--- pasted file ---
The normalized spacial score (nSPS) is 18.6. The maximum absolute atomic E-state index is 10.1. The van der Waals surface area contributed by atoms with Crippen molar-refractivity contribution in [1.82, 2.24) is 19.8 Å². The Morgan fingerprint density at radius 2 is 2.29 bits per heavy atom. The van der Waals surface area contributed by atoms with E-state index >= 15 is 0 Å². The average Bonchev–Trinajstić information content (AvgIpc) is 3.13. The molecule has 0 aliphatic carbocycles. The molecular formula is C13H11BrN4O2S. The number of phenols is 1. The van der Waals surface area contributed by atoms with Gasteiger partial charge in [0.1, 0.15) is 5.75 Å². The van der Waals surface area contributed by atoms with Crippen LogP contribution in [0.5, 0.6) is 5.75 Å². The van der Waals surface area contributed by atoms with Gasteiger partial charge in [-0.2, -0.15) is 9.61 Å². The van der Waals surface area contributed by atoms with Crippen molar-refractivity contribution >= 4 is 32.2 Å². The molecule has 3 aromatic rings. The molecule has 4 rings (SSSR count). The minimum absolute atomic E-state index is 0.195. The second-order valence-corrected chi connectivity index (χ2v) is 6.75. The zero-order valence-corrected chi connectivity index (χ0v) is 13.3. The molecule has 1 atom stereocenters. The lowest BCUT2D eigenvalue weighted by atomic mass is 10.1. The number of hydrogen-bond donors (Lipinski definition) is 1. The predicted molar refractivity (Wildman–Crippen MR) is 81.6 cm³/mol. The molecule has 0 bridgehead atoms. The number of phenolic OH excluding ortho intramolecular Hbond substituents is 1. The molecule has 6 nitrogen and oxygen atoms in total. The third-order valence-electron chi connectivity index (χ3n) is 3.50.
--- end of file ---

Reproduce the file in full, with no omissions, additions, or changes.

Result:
The normalized spacial score (nSPS) is 18.6. The maximum absolute atomic E-state index is 10.1. The van der Waals surface area contributed by atoms with Crippen molar-refractivity contribution in [1.82, 2.24) is 19.8 Å². The Morgan fingerprint density at radius 2 is 2.29 bits per heavy atom. The van der Waals surface area contributed by atoms with E-state index >= 15 is 0 Å². The average Bonchev–Trinajstić information content (AvgIpc) is 3.13. The molecule has 0 aliphatic carbocycles. The molecular formula is C13H11BrN4O2S. The number of phenols is 1. The van der Waals surface area contributed by atoms with Gasteiger partial charge in [0.1, 0.15) is 5.75 Å². The van der Waals surface area contributed by atoms with Crippen LogP contribution in [0.5, 0.6) is 5.75 Å². The van der Waals surface area contributed by atoms with Gasteiger partial charge in [-0.2, -0.15) is 9.61 Å². The van der Waals surface area contributed by atoms with Crippen molar-refractivity contribution >= 4 is 32.2 Å². The molecule has 3 aromatic rings. The molecule has 4 rings (SSSR count). The minimum absolute atomic E-state index is 0.195. The second-order valence-corrected chi connectivity index (χ2v) is 6.75. The zero-order valence-corrected chi connectivity index (χ0v) is 13.3. The molecule has 1 atom stereocenters. The lowest BCUT2D eigenvalue weighted by atomic mass is 10.1. The number of hydrogen-bond donors (Lipinski definition) is 1. The predicted molar refractivity (Wildman–Crippen MR) is 81.6 cm³/mol. The molecule has 0 bridgehead atoms. The number of phenolic OH excluding ortho intramolecular Hbond substituents is 1. The molecule has 6 nitrogen and oxygen atoms in total. The third-order valence-electron chi connectivity index (χ3n) is 3.50.